I am also looking at possibly having MSA. When I first saw my Neuro last Dec she told me that I had definite Parkinsonian symptoms but also symptoms that were not and referred me to have a MRI and Datscan. The Datscan was abnormal and showed a very reduced amount of Dopamine and when I saw her for the second time in March she said that she was 95% sure I had PD BUT because of the presence of postural hypotension and bladder symptoms there was a 5% chance of MSA and arranged for more tests to look into the autonomic nervous system. The first results of these tests have come through as abnormal or borderline and on the basis of these results I have to have further tests.

My Neuro advised me to look at the Sarah Mathinson Trust for a balanced and informed view on MSA, and having looked it makes grim reading. I am clinging onto the hope that I have PD on the basis that my Neuro told me that the treatment for both is the same only that PD responds well to it and MSA hardly responds to it. She prescribed Madopar 62.5mg twice daily to be increased over 3 weeks to 125mg three times daily with the proviso that if there was an improvement before getting to the top dosage that I stayed on 62.5mg three times daily. I found a marked improvement within 2 days and am sticking on the dosage until I see my Neuro again in June.

All this has not quite quelled the fear of MSA so I talked it over with my GP. He told me that he has a patient that was dx 20yrs ago with MSA who can still walk and that it is extremely difficult to dx MSA, so not to worry too much at this stage.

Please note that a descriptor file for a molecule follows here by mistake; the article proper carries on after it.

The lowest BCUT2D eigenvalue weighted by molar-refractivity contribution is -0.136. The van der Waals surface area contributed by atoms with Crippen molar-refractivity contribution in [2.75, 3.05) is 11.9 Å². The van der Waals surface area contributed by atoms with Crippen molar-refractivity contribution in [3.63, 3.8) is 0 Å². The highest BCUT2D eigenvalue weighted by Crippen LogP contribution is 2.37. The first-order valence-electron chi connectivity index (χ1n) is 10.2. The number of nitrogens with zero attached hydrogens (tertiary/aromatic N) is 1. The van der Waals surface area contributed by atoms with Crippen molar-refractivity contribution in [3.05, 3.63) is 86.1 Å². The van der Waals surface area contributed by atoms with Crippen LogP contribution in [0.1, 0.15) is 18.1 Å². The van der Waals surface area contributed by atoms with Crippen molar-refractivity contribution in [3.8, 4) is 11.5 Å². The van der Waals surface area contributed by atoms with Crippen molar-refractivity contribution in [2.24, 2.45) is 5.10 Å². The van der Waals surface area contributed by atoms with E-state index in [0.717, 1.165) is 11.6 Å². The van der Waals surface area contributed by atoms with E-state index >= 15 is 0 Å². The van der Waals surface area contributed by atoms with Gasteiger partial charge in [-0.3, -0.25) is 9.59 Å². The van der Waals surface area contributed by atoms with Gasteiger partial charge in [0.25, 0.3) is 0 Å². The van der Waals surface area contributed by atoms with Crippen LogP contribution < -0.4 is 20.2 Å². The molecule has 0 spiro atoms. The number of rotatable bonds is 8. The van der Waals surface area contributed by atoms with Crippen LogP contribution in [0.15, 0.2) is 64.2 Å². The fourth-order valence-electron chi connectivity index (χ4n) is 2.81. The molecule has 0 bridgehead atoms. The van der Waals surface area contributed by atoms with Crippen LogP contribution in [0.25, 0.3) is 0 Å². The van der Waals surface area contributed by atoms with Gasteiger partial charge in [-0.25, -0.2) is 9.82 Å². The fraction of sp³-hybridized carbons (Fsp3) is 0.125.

Hopefully the fact that both your husband and myself have responded positively to the medication means that we have PD rather than MSA.

I think that you are doing the right thing seeking a second opinion as my Neuro is reluctant to dx MSA without it being looked much deeper into.

My thoughts are with you and I hope for a positive outcome for both of us. (I never thought that I would be hoping to have PD!)

Best Wishes

Hi Topsy
Thanks for your words of comfort and encouragement. You have definitely given us another perspective on the MSA vs PD debate. My husband is still relatively ok - he doesnt have any postural hypotension.. main symptoms are stooped gait, feeling unbalanced and recently started with REM sleep disorder i.e. nightmares. We will see how the second opinion goes. Meanwhile we try to keep positive and look forward to hearing more from fellow sufferers like yourself.